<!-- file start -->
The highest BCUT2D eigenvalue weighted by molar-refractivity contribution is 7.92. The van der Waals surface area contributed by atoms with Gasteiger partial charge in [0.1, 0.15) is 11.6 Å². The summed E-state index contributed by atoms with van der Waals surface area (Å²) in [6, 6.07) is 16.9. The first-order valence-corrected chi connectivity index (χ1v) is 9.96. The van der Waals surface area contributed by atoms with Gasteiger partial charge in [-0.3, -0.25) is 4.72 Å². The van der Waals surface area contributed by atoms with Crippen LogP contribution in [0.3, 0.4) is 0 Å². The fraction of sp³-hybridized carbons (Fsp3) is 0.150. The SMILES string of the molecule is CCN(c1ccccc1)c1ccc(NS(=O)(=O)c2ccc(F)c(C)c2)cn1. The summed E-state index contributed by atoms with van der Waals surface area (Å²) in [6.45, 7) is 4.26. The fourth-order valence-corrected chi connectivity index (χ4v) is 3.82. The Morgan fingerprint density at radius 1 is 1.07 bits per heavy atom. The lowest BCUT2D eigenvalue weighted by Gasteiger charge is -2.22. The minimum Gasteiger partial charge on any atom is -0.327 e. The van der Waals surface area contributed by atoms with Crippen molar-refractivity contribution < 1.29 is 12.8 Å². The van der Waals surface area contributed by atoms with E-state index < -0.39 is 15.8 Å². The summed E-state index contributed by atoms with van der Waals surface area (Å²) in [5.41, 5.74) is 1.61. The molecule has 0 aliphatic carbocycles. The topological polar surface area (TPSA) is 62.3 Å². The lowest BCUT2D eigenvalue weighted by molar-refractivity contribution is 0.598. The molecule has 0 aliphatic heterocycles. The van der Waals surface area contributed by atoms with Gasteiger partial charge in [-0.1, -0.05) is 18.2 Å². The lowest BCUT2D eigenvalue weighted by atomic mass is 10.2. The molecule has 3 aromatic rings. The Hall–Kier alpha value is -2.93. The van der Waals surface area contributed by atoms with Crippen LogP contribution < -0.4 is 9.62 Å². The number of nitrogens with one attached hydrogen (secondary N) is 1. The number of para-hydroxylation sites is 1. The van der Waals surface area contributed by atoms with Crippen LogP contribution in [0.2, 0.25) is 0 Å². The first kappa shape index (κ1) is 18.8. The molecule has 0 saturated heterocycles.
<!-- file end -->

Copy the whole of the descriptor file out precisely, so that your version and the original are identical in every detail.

The highest BCUT2D eigenvalue weighted by molar-refractivity contribution is 7.92. The van der Waals surface area contributed by atoms with Gasteiger partial charge in [0.1, 0.15) is 11.6 Å². The summed E-state index contributed by atoms with van der Waals surface area (Å²) in [6, 6.07) is 16.9. The first-order valence-corrected chi connectivity index (χ1v) is 9.96. The van der Waals surface area contributed by atoms with Gasteiger partial charge in [-0.3, -0.25) is 4.72 Å². The van der Waals surface area contributed by atoms with Crippen LogP contribution in [0.3, 0.4) is 0 Å². The fraction of sp³-hybridized carbons (Fsp3) is 0.150. The SMILES string of the molecule is CCN(c1ccccc1)c1ccc(NS(=O)(=O)c2ccc(F)c(C)c2)cn1. The summed E-state index contributed by atoms with van der Waals surface area (Å²) in [6.45, 7) is 4.26. The fourth-order valence-corrected chi connectivity index (χ4v) is 3.82. The Morgan fingerprint density at radius 1 is 1.07 bits per heavy atom. The lowest BCUT2D eigenvalue weighted by Gasteiger charge is -2.22. The minimum Gasteiger partial charge on any atom is -0.327 e. The van der Waals surface area contributed by atoms with Crippen molar-refractivity contribution < 1.29 is 12.8 Å². The van der Waals surface area contributed by atoms with E-state index < -0.39 is 15.8 Å². The summed E-state index contributed by atoms with van der Waals surface area (Å²) in [5.41, 5.74) is 1.61. The molecule has 0 aliphatic carbocycles. The topological polar surface area (TPSA) is 62.3 Å². The lowest BCUT2D eigenvalue weighted by molar-refractivity contribution is 0.598. The molecule has 0 aliphatic heterocycles. The van der Waals surface area contributed by atoms with Gasteiger partial charge in [-0.1, -0.05) is 18.2 Å². The lowest BCUT2D eigenvalue weighted by atomic mass is 10.2. The molecule has 3 aromatic rings. The Hall–Kier alpha value is -2.93. The van der Waals surface area contributed by atoms with Crippen LogP contribution < -0.4 is 9.62 Å². The number of nitrogens with one attached hydrogen (secondary N) is 1. The number of para-hydroxylation sites is 1. The van der Waals surface area contributed by atoms with Crippen LogP contribution in [0.2, 0.25) is 0 Å². The first kappa shape index (κ1) is 18.8. The molecule has 0 saturated heterocycles.